As avid readers we’ve come across the great and terrible alike. This page is devoted to the books that stuck out as worthwhile reads, enjoy.
The Clash of Civilizations and the Remaking of World Order – Samuel P. Huntington
A groundbreaking and controversial work on the different civilizations in the world and their ability to work together for a common goal. A must-read for any serious student of geopolitics.
Ethical Oil: The Case for Canada’s Oil Sands – Ezra Levant
A stellar argument both moral and economic for Canadian Oil. Covering everything from environmental impact, human impact and financial impact, this book will convince you why the Oil Sands are not what you’ve heard.
America Alone: The End of the World as We Know It – Mark Steyn
and After America: Get Ready for Armageddon – Mark Steyn
Never will you be so angry and fearful for the future…while laughing your head off. Mark Steyn is a perpetual pessimist, but his arguments are well defended. These two books take the reader on a journey through the ‘theatre of the absurd,’ discussing what he beleives are the self-destructive tendancies of Western society.
Why the West is Best: A Muslim Apostate’s Defence of Liberal Democracy – Ibn Warraq
See my book review here.
The Next 100 Years: A Forecast for the 21st Century – George Friedman
and The Next Decade: Where We’ve Been…and Where We’re Going – George Friedman
Very interesting book(s) chronicling what Friedman believes are cyclical geopolitical patterns, and using those patterns to predict what will happen to the world over the next century (or decade in the case of the follow up book). Every reader will likely disagree with certain assumptions made, but that does not take away the value of many of the points he brings up, or the fun of reading an educated prediction.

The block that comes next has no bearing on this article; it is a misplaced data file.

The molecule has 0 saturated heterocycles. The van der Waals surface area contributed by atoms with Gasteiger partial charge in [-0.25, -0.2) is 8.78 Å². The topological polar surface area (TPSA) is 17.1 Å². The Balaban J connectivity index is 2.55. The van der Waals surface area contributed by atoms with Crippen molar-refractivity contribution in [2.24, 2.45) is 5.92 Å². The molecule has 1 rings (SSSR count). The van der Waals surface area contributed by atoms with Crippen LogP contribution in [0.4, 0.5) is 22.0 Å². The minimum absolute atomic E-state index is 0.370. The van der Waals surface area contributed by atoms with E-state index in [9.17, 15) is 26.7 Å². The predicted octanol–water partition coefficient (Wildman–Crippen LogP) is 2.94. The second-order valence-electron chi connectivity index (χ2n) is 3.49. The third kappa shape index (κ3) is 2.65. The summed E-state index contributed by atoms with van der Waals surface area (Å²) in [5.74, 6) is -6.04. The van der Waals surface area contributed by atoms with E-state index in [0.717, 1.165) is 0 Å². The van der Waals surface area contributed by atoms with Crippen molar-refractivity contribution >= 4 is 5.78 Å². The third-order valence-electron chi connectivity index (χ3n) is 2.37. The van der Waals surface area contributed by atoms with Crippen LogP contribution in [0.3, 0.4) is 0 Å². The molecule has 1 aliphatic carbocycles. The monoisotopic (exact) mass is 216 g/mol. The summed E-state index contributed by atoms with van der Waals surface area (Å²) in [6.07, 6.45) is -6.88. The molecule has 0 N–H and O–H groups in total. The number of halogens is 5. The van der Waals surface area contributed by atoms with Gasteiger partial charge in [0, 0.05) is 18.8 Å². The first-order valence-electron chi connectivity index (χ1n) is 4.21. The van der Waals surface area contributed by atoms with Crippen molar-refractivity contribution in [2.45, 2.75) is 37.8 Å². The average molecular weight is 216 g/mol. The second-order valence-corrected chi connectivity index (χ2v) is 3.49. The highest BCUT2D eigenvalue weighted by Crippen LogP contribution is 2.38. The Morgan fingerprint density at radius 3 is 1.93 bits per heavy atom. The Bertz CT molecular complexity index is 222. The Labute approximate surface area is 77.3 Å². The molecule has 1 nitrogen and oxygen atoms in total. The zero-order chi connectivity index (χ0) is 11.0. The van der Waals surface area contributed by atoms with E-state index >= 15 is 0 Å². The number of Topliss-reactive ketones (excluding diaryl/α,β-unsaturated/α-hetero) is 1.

Liberal Fascism: The Secret History of the American Left, From Mussolini to the Politics of Meaning – Jonah Goldberg
This book chronicles the history, and original meaning of many words commonly used and misused in politics, two specifically being ‘liberal’ and ‘fascism.’ He argues that the political left-wing has not come to terms with the historical foundations of what they believe, that being fascism, which is usually believed to be a right-wing phenomena. He describes the difference between what fascism was, and what liberalism is now, and the progression from one to the other, labelling modern liberalism “smiley-face fascism.” This book is extremely fact heavy, and provides a worthwhile look at the foundations of modern politics.
Politics at the Airport – Mark B. Salter et al
The Tragedy of American Compassion – Marvin Olasky and Amy L. Sherman
Guns, Germs and Steel: The Fates of Human Societies – Jared Diamond
At the top of any must read list, this book reigns supreme. Quoted, debated and analyzed by more books than I can mention, ‘GGS’ is a book that will change your perception of the world. It is essentially the story of how human society became what it is today. It covers everything from human evolution, to linguistic histories, to cultural diffusion, to domestication of plants and animals. For anyone whose even mildly interested in anything from science to history to politics to geography will find much to love about this one.
Power, Faith and Fantasy: America in the Middle East 1776 to the Present – Michael B. Oren
As a comprehensive guide to US-Middle East relations since they began, there is no rival. Oren’s writing is surprisingly even handed, given his own political positions, and manages to do so by really focusing on the effects the relationship had on the Middle-East and the US only. He did not wade heavily into area’s that were related, which was really no loss as there is more than enough content to fill this massive book. Oren compares and contrasts the relationship since America’s birth, and provides insightful analysis concerning how it has changed or stayed the same during various era’s of its history.
The Ascent of Money: A Financial History of the World – Niall Ferguson
The Rise of Theodore Roosevelt – Edmund Morris
and Theodore Rex – Edmund Morris
These two volumes (along with “Colonel Roosevelt”, the last of the three), chronicle the life and times of the most interesting man to ever live (Dos Equis should be using him in their ads). Teddy was a botanist, a rancher, a boxer, an author, a soldier, a police commissioner, a mayor, and a President. That only scratches the surface of the amazing story that is his life. Morris, using quotes from Teddy’s personal journal, has done a fantastic job bringing this most amazing person back to life in the mind of the reader. See our KRAXFACTS on Teddy here.